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Free dental clinic for all ages available in Cleveland this week

The Medworks free dental clinic opens at 7 a.m. Nov. 17-18 and offers services on a first-come, first-served basis.
The Medworks free dental clinic opens at 7 a.m. Nov. 17-18 and offers services on a first-come, first-served basis.

Access issues and dentist shortages pose barriers to dental care for many Northeast Ohioans. An event scheduled for this weekend in Cleveland aims to help those who need care.

Free dental work will be available to people of all ages at a clinic Friday and Saturday at the Huntington Convention Center in Downtown Cleveland.

More than 500 local dentists will volunteer to provide free screenings, cleanings, fillings, extractions and partial denture procedures. According to Medworks, the Cleveland-based nonprofit organizing the event, those treatments can range, without insurance, from $125 for a cleaning or $150 for a cavity filling to $300 or more for an extraction.

"The number one barrier is, was and always probably will be money. That's the biggest one. A lot of people simply can't afford it," Dr. Sam Taylor of Taylor Dental in Twinsburg said on the "Sound of Ideas" Thursday. He added that language and transportation barriers also prevent people from receiving dental care.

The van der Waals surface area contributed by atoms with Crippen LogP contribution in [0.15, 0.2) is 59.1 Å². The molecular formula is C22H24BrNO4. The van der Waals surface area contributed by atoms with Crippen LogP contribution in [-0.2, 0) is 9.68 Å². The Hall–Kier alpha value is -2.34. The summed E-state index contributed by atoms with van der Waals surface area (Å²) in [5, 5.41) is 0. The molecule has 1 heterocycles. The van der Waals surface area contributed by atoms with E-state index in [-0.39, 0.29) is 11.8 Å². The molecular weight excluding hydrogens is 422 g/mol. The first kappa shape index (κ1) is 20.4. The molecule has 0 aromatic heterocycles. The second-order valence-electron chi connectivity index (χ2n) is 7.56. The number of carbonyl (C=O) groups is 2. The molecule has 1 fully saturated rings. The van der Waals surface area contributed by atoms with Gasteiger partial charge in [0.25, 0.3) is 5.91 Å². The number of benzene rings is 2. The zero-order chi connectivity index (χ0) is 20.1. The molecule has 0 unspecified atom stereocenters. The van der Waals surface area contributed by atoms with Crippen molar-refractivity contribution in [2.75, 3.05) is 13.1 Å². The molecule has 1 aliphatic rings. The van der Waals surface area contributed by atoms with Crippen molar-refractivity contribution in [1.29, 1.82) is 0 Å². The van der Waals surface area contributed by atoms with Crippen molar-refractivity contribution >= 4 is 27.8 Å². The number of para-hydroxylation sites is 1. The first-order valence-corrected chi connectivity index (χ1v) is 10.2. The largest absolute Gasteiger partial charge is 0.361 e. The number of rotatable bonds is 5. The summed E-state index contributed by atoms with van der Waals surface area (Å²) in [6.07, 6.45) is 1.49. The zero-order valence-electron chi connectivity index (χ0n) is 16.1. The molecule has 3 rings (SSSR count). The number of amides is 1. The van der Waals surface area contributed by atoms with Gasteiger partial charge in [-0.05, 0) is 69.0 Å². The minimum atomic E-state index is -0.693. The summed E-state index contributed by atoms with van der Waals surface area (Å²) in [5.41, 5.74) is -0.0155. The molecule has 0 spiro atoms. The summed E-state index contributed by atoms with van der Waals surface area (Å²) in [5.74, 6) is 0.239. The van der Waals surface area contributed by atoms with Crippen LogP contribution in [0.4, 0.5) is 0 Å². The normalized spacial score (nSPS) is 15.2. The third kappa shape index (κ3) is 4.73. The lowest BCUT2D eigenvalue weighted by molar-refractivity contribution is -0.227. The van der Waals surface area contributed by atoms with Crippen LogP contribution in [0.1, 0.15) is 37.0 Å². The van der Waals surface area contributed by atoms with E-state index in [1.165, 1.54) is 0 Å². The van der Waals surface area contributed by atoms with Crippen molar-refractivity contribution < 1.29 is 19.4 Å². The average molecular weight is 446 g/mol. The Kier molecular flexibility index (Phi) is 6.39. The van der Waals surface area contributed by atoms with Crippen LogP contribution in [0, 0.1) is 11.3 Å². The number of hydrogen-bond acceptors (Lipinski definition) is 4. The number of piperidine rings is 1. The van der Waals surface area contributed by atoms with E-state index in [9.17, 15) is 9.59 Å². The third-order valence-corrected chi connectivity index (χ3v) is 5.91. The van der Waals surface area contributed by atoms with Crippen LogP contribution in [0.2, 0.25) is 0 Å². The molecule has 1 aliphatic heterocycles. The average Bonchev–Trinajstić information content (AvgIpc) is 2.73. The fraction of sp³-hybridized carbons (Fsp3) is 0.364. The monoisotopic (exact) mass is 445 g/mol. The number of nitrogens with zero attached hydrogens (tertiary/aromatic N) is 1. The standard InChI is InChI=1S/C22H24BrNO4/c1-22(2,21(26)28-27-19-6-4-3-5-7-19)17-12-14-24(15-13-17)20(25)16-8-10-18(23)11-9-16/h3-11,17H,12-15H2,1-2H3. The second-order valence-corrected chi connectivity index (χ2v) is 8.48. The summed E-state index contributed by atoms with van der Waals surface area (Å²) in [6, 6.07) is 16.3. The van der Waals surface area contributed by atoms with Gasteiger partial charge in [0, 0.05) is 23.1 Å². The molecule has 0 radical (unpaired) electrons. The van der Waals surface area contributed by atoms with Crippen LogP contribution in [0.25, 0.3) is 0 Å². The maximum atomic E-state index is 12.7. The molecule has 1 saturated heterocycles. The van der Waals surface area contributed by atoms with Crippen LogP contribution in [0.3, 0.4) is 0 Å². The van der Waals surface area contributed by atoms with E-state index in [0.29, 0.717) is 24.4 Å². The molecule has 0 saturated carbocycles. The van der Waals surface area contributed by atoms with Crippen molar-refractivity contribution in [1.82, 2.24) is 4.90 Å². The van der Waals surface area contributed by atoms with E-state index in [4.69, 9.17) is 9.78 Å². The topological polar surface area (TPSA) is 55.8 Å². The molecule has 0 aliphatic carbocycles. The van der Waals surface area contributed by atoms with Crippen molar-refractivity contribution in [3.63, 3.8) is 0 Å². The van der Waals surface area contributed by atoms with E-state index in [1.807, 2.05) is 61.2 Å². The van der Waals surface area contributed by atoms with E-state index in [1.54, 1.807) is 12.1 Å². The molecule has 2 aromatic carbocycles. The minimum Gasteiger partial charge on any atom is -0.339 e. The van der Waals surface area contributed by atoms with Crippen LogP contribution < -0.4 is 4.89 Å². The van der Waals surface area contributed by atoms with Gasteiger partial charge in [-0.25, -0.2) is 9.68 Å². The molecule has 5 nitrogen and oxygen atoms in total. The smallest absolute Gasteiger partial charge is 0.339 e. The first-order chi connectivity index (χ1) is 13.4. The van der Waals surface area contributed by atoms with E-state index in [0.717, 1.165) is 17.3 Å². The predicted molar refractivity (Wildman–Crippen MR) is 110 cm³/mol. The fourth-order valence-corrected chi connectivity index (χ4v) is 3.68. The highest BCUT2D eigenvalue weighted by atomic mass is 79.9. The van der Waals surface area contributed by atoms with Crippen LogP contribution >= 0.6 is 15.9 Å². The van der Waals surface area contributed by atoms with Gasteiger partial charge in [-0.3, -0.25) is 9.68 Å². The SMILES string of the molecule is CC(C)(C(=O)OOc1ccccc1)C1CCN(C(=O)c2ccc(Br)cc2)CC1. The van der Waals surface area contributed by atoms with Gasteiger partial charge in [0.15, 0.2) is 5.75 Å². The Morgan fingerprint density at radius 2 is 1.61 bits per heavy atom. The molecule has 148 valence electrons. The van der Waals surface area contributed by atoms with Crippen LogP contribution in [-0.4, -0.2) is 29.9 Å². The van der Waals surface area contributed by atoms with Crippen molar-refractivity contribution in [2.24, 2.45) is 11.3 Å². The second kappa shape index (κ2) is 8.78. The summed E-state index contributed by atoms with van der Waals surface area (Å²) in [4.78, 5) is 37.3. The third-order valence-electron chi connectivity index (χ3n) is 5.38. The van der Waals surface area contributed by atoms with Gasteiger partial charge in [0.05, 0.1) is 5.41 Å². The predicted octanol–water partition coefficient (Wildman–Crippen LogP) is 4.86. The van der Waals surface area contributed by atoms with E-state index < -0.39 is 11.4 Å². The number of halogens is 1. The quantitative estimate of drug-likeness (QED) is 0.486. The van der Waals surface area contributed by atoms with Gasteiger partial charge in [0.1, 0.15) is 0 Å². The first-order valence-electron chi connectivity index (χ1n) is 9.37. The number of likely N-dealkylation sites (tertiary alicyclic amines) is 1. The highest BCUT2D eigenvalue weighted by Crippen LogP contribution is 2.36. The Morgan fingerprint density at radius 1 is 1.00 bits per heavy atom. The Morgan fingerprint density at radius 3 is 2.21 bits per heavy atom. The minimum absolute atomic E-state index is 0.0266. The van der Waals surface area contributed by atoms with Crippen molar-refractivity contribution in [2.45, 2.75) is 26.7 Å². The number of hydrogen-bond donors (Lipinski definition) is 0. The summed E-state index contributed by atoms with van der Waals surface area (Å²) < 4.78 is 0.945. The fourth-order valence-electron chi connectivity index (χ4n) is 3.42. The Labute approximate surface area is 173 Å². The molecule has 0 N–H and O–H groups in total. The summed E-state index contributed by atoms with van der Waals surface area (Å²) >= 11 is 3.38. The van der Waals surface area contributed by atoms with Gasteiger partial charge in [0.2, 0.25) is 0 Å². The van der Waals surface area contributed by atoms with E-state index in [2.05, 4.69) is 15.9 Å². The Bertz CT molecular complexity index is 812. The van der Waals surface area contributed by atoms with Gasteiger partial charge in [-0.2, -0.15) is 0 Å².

Taylor said organizers are expecting 1,000 guests at the clinic, many of whom are from the Amish and veteran communities.

This marks the fifth year for the free clinic, which will also offer free flu and COVID-19 vaccines, HIV testing and access to mental health providers.

The Huntington Convention Center is at 300 Lakeside Ave. in Cleveland. Doors open at 7 a.m. and all services are provided on a first-come, first-served basis. No identification or insurance is required. Organizers say once capacity has been reached, the clinic will close for the day.

The American Dental Association recommends everyone visit their dentist for an exam and cleaning every six months. Oral health exams can reveal gum disease, which can lead to chronic disease and poor gestational health.

"Inflammation in your gums can lead to inflammation everywhere else in your body," Taylor said. "Eventually the inflammation can turn into infection and infection obviously is terribly dangerous and starts to bother your immune system."

Stephanie Metzger-Lawrence is a digital producer for the engaged journalism team at Ideastream Public Media.